Bicycle Tour 2022

I really love bicycle touring. My last bike tour was back in July 2019 and took like 16 days and approx. 1000 km. The past two years have been very difficult for travelling due to COVID-19 restrictions. The camping sites either closed or the COVID-19 rules were very restrictive and differed from site to site. Travelling in 2020 and 2021 was really difficult and risky. Luckily, the situation changed in 2022 and due to vaccinations, declining COVID-19 pandemic situation and reopening of the tourism and travelling sectors in Germany, it was possible to travel again.

I took the chance and organized a little bike tour during my vacation. My original plan was something like this: travel by bike and tent for 6 days from Hanau to Braunschweig, Germany. It was coupled with a visit to my relatives in Hanau – a mid-sized town near Frankfurt am Main in the state of Hesse. The daily tour distance should be something like 60-80 km and the total distance from Hanau to Braunschweig should be approx. 400 km. Planning the route by OpenCycleMap.org was pretty easy but I missed two important factors: the terrain and total weight of me and my bike. While the terrain in Lower Saxony is mostly flat and very easy to manage – this isn’t the case in the hills of Hesse, especially when one has a 40 kg packed travelling bike and approx. 120 kg of muscles fat riding the bike. So yeah… I kinda underestimated the effort which was punished later 😉

However, I was preparing this tour for about a week. Riding approx. 30 km per day helped to build condition and to get used to sitting on a bike for 2+ hours.

Day 1: Hanau – Gelnhausen – Schlüchtern

The tour started on the hottest days of the month. This wasn’t planned at all. The temperatures were around 37-39 °C and there was not even one cloud from early morning until sunset. This was definitely not my cycling weather. Cycling the first 40 km was easy until the heat drained my powers. The last 20 km were exhausting but I managed to reach Schlüchtern. My first camping site was about 3 km outside of Schlüchtern – “piece of cake” I thought. The camping site was on a hill of approx 250 m height. My mistake was using the Google Maps guide. The suggested route was closed and I spent 2 hours in the woods and hills pushing my 40 kg bike at 12% upward slopes. I finally managed to reach the camping site Hutten-Heiligenborn at 8 pm and was wrecked. The camping site was very nice and I was welcomed by the site manager. Tent, shower, dinner, sleep, RIP.

Day 2: Schlüchtern – Fulda – Schlitz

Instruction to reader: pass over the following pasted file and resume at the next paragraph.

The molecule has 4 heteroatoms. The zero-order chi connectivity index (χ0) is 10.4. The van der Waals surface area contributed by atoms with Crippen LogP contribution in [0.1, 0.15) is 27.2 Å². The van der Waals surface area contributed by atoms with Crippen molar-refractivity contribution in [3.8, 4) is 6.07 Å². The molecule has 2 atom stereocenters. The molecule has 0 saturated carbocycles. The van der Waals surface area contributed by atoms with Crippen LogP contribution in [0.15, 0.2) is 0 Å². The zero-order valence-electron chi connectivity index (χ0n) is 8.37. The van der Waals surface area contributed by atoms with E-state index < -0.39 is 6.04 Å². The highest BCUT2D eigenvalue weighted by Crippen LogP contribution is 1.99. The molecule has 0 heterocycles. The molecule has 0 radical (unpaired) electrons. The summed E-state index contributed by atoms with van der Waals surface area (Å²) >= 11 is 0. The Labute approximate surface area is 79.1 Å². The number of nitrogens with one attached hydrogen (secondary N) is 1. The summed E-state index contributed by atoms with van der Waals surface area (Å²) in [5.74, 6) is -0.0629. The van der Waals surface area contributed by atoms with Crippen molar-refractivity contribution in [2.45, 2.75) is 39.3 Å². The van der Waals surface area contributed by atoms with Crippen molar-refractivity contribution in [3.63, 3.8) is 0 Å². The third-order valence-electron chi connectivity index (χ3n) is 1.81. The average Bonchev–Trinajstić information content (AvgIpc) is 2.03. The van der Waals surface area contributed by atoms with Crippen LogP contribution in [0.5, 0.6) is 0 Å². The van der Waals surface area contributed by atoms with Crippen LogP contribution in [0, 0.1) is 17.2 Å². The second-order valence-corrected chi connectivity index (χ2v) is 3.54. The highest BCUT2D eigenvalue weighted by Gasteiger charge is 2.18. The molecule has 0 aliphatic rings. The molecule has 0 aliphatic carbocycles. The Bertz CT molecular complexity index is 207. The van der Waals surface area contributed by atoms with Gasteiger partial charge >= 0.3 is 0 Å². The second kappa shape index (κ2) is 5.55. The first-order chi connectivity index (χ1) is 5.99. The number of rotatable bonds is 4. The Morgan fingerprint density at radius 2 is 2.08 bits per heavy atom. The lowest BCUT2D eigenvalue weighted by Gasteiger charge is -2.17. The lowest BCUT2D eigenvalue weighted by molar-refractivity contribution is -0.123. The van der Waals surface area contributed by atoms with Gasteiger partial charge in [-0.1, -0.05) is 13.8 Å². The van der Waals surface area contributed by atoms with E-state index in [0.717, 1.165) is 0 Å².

The cycle route downhill was really nice! I was able to go at 40-50 km/h for about 7 km. 26 km later, I reached the city of Fulda. Fulda was very inviting due to very good cycling roads. I visited the central train station involuntarily because I got lost few times due to bad road signs. Nevertheless, the temperatures rose higher and higher up to 39 °C and my performance dropped steadily. In the village of Kämmerzell I got lost again but this was really bad. The route got me into a 7 km lasting agony of steep hills (remember? 12% upward slope at 39 °C and 160 kg of total mass?) which lasted for like 3 hours. Luckily, I was pushing my bike on forest roads where most places were in the shadows at 35ish °C but that’s it. This unintentional route killed my schedule and I was unable to reach my planned camping grounds.  My provisions have been spoiled by the hot weather and I had to resuppy it on the next day. Luckily, there was a small camping site in the city of Schlitz (where I got lost again, thanks Google Maps). Later at night, there was a thunderstorm but this was no problem for my Hilleberg Unna tent!

Day 3: Schlitz – Bad Hersfeld – Melsungen

I think this was the best cycling day I had in a long time. Due to the thunderstorm and colder weather, the temperatures dropped significantly from 39 °C to a cloudy 23 °C. This was like heaven for cycling – the heatwave was gone and the temperatures were ideal for cycling. My performance on this day was OK: my muscles and my butt didn’t hurt much and I was able to cycle 95 km total. I still wasn’t able to catch up to my schedule because I was like 40 km behind. When reaching the city of Melsungen at 7 pm, I thought I had enough power to make it the next 40 km but as soon as I saw the next camping site, I knew it was time to get some rest. Cycling at night in unknown terrain can be dangerous (you get lost very easily, bad sight during night). So I stopped on a small camping site near Melsungen and it wasn’t a bad decision at all.

Day 4: Melsungen – Kassel – Hann. Münden – Hemeln

Oh yeah, I overdid it on Day 3. The daily goal was set to 90-100 km but I managed to get only 78 km total. The weather was very good (cloudy, 25 °C) and I was progressing very well until I reached the city of Kassel. Here I got lost multiple times due to construction sites and spend like 2-3 hours cycling through Kassel. I stopped here and there to take photographs but wasn’t able to do a sightseeing tour. Kassel was very stressful because I had to take routes on busy roads for a while until I found the correct cycling route. This set me further back in my schedule. The route from Kassel to Hannoversch Münden was very nice and relaxing. I met another elder cyclist which cycled with me for about 12 km. Having company was nice because we were very fast and could talk about the usual stuff (small talk). Hann. Münden was a very nice city – this is the place where the rivers Fulda and Werra combine into the river Weser. I wish I could have stayed there longer. However, I left Hann. Münden at 2:30 pm and at about 3:30 pm, my performance started to decline due to muscle and rear pain. I didn’t want to ignore the pain signs and I visited a camping site in a village called Hemeln. Good decision (as usual). I needed some rest and as soon as my tent was up, I went inside and slept for like 2 hours. Then shower, dinner, sleep 8h.